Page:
Whatever value there is in introspection (I am sure there is some) it is probably least helpful when, embarrassed yet again by our sins, we begin sincerely to search ourselves for any signs of growth in discipleship at all; growth in Christ comes from looking at Him, not ourselves.
This third and final brief post on the theme of Christ in us also comes from C. S. Lewis.
From a letter written to Keith Manship: On the slow process of being more in Christ; and on doing one’s duty, especially the duty to enjoy. 13 September 1962
‘You state the problem very clearly, and the fact that you can do so really shows that you are very much on the right road. Many don’t even get so far. The whole problem of our life was neatly expressed by John the Baptist when he said ‘He must increase, but I must decrease.’ This you have realised. But you are expecting it to happen suddenly: and also expecting that you should be clearly aware when it does. But neither of these is usual. We are doing well enough if the slow process of being more in Christ and less in ourselves has made a decent beginning in a long life (it will be completed only in the next world). Nor can we observe it happening. All our reports on ourselves are unbelievable, even in worldly matters (no one really hears his own voice as others do, or sees his own face). Much more in spiritual matters. God sees us, and we don’t see ourselves. And by trying too hard to do so, we only get the fidgets and become either too complacent or too much the other way.
Your question what to do is already answered. Go on (as you apparently are going on) doing all your duties. And, in all lawful ways, go on enjoying all that can be enjoyed: your friends, your music, your books. Remember we are told to ‘rejoice’. Sometimes when you are wondering what God wants you to do, He really wants to give you something. As to your spiritual state, try my plan. I pray ‘Lord, show me just so much (neither more nor less) about myself as I need for doing thy will now.’
From The Collected Letters of C.S.Lewis, Volume III
John the Baptist said his joy was complete having seen and heard Jesus, yet added, ‘He must increase, but I must decrease’ and that is no less our experience as Jesus’ disciples now. This second brief post on the theme of ‘Christ in us’ also comes from C.S.Lewis.
‘For it is not so much of our time and so much of our attention that God demands; it is not even all our time and all our attention; it is ourselves. For each of us the Baptist’s words are true: “He must increase and I decrease.” He will be infinitely merciful to our repeated failures; I know no promise that He will accept a deliberate compromise.’
‘For He has, in the last resort, nothing to give us but Himself; and He can give that only insofar as our self-affirming will retires and makes room for Him in our souls. Let us make up our minds to it; there will be nothing “of our own” left over to live on, no “ordinary” life. I do not mean that each of us will necessarily be called to be a martyr or even an ascetic. That’s as may be. For some (nobody knows which) the Christian life will include much leisure, many occupations we naturally like. But these will be received from God’s hands. In a perfect Christian they would be as much part of his “religion,” his “service,” as his hardest duties, and his feasts would be as Christian as his fasts.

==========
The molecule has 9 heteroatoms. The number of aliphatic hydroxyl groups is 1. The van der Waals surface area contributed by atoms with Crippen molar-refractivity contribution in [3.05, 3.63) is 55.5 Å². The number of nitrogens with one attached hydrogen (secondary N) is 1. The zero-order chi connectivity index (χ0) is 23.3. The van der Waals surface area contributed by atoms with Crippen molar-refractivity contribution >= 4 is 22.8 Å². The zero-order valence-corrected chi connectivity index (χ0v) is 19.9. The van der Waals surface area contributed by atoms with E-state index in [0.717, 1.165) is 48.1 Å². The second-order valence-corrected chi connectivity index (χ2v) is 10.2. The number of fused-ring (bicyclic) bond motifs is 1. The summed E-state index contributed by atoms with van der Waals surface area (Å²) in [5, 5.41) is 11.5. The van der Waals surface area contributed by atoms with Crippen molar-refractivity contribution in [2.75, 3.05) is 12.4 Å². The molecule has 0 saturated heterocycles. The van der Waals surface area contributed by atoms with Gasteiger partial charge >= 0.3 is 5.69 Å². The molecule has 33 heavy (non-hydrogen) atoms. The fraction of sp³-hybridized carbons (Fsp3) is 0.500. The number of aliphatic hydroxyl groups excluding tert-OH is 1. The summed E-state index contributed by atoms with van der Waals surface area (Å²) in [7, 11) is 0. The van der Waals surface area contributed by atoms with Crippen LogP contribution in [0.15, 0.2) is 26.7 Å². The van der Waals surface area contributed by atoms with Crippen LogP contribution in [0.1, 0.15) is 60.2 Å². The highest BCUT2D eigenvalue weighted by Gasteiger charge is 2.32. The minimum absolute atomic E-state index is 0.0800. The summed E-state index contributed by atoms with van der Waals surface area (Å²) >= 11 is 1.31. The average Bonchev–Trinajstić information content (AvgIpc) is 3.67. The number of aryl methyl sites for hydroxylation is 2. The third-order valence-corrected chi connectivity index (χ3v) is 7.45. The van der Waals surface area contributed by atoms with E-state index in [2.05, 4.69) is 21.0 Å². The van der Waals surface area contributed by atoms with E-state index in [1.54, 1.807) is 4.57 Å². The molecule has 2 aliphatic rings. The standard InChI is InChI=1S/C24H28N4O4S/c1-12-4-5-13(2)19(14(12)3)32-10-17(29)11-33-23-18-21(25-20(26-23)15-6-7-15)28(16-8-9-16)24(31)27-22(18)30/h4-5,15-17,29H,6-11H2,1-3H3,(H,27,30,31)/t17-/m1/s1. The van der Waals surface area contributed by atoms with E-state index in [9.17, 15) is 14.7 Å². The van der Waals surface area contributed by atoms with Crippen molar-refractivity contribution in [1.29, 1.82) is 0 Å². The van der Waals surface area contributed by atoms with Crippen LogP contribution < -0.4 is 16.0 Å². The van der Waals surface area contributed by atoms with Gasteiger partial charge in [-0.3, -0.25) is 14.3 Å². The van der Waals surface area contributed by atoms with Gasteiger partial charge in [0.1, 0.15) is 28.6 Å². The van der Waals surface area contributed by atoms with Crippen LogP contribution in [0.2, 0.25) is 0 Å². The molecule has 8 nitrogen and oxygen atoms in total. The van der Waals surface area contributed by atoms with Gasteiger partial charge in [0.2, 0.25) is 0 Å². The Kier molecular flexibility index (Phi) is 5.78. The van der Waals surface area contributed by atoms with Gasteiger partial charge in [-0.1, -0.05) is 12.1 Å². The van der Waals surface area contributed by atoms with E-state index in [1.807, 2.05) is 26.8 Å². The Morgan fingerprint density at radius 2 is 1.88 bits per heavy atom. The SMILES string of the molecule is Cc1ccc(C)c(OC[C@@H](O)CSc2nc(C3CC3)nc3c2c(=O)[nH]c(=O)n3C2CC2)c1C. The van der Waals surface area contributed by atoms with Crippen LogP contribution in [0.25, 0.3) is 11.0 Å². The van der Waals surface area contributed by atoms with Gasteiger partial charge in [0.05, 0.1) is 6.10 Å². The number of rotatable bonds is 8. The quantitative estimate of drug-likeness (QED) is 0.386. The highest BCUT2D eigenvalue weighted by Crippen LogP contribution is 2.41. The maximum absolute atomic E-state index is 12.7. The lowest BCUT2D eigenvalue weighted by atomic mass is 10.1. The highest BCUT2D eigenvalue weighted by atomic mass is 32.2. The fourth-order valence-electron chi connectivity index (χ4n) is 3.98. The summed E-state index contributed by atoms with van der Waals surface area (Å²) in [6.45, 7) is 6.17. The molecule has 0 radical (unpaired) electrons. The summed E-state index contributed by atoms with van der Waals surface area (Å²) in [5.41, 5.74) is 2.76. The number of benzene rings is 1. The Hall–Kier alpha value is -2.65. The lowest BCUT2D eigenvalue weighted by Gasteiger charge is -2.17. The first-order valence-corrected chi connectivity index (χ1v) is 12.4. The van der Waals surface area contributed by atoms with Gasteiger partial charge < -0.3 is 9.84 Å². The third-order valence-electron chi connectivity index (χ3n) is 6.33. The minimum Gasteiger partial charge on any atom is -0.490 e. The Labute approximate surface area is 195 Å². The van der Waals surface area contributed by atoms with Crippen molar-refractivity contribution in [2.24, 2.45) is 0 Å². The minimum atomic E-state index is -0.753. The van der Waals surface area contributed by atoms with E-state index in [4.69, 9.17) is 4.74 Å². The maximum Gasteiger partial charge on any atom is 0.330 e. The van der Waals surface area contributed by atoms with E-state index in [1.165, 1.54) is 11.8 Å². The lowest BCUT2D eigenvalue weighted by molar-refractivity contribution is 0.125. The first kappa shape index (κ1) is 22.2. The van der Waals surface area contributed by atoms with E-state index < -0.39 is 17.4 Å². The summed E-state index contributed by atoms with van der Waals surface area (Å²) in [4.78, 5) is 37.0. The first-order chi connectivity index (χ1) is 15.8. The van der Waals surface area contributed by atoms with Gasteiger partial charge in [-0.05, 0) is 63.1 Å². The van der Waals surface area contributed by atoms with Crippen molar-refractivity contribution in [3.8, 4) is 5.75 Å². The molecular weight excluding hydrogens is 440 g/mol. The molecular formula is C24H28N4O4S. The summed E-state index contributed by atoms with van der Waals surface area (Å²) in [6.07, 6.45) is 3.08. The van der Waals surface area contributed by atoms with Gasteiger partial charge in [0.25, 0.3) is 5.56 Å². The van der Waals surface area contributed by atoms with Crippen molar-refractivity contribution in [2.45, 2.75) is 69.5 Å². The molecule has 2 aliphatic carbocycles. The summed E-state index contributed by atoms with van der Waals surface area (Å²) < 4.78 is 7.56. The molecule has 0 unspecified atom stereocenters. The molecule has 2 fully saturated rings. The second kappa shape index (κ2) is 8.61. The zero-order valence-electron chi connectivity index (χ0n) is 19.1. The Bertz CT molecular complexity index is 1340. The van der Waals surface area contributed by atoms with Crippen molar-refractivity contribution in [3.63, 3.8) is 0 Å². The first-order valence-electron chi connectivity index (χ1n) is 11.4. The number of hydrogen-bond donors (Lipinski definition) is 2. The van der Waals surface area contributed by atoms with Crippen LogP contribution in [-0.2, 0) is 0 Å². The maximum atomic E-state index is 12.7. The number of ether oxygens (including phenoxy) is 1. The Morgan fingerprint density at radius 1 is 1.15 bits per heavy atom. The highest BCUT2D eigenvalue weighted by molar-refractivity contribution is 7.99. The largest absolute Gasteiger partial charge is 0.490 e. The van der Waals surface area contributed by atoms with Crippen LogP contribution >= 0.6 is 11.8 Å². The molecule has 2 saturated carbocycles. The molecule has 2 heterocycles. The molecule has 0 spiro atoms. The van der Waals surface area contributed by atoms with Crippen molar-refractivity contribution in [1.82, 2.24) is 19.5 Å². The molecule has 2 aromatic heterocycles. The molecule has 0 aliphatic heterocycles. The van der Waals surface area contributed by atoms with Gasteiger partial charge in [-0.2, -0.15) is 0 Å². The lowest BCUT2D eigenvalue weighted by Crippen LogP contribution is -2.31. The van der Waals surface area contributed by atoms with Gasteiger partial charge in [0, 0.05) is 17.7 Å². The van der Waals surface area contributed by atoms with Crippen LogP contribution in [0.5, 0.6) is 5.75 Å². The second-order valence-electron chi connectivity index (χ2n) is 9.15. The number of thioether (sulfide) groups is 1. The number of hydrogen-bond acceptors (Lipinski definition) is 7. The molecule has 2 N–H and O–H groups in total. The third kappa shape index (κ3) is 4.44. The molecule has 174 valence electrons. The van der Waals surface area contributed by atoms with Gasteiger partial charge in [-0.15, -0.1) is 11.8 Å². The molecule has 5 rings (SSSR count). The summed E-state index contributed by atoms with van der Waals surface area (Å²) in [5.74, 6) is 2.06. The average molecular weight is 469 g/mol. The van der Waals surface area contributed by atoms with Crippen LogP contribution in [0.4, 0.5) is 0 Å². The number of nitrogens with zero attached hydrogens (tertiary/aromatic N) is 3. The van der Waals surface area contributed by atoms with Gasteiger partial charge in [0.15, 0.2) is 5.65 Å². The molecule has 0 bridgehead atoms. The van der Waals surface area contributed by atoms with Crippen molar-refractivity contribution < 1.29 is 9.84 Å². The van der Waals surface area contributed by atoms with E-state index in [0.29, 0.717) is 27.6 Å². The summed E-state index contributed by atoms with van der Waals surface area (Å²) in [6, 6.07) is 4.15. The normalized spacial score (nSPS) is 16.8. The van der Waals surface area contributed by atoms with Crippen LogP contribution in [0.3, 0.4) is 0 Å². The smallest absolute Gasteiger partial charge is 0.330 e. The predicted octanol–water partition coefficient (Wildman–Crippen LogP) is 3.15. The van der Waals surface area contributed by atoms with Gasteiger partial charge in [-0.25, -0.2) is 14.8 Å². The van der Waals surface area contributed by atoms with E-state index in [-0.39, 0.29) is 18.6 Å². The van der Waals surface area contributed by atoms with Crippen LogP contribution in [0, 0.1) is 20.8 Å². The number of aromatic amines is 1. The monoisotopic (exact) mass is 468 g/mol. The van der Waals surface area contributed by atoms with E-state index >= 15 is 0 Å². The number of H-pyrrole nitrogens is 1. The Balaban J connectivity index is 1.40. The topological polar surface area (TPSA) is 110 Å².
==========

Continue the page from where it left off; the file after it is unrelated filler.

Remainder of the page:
What cannot be admitted—what must exist only as an undefeated but daily resisted enemy—is the idea of something that is “our own,” some area in which we are to be “out of school,” on which God has no claim. For He claims all, because He is love and must bless. He cannot bless us unless He has us. When we try to keep within us an area that is our own, we try to keep an area of death. Therefore, in love, He claims all. There’s no bargaining with Him.’
From The Weight of Glory by C.S.Lewis
None of us in the beginning can really understand. Perhaps Jesus’ first disciples were best placed to. Drawn to him and kept by him they went with him until, years later, they knew him, well enough at least, that the prospect of being without him shook their faith. But, later still, perhaps that meant they could know best the truth that Christ in them was more, not less, than Christ with them. This first of three short posts on the theme of ‘Christ in us’ comes from C.S. Lewis…
‘And now we begin to see what it is that the New Testament is always talking about. It talks about Christians ‘being born again’; it talks about them ‘putting on Christ’; about Christ ‘being formed in us’; about our coming to ‘have the mind of Christ’. Put right out of your head the idea that these are only fancy ways of saying that Christians are to read what Christ said and try to carry it out—as a man may read what Plato or Marx said and try to carry it out. They mean something much more than that. They mean that a real Person, Christ, here and now, in that very room where you are saying your prayers, is doing things to you. It is not a question of a good man who died two thousand years ago. It is a living Man, still as much a man as you, and still as much God as He was when He created the world, really coming and interfering with your very self; killing the old natural self in you and replacing it with the kind of self He has. At first, only for moments. Then for longer periods. Finally, if all goes well, turning you permanently into a different sort of thing; into a new little Christ, a being which, in its own small way, has the same kind of life as God; which shares in His power, joy, knowledge and eternity.’
From Mere Christianity by C.S.Lewis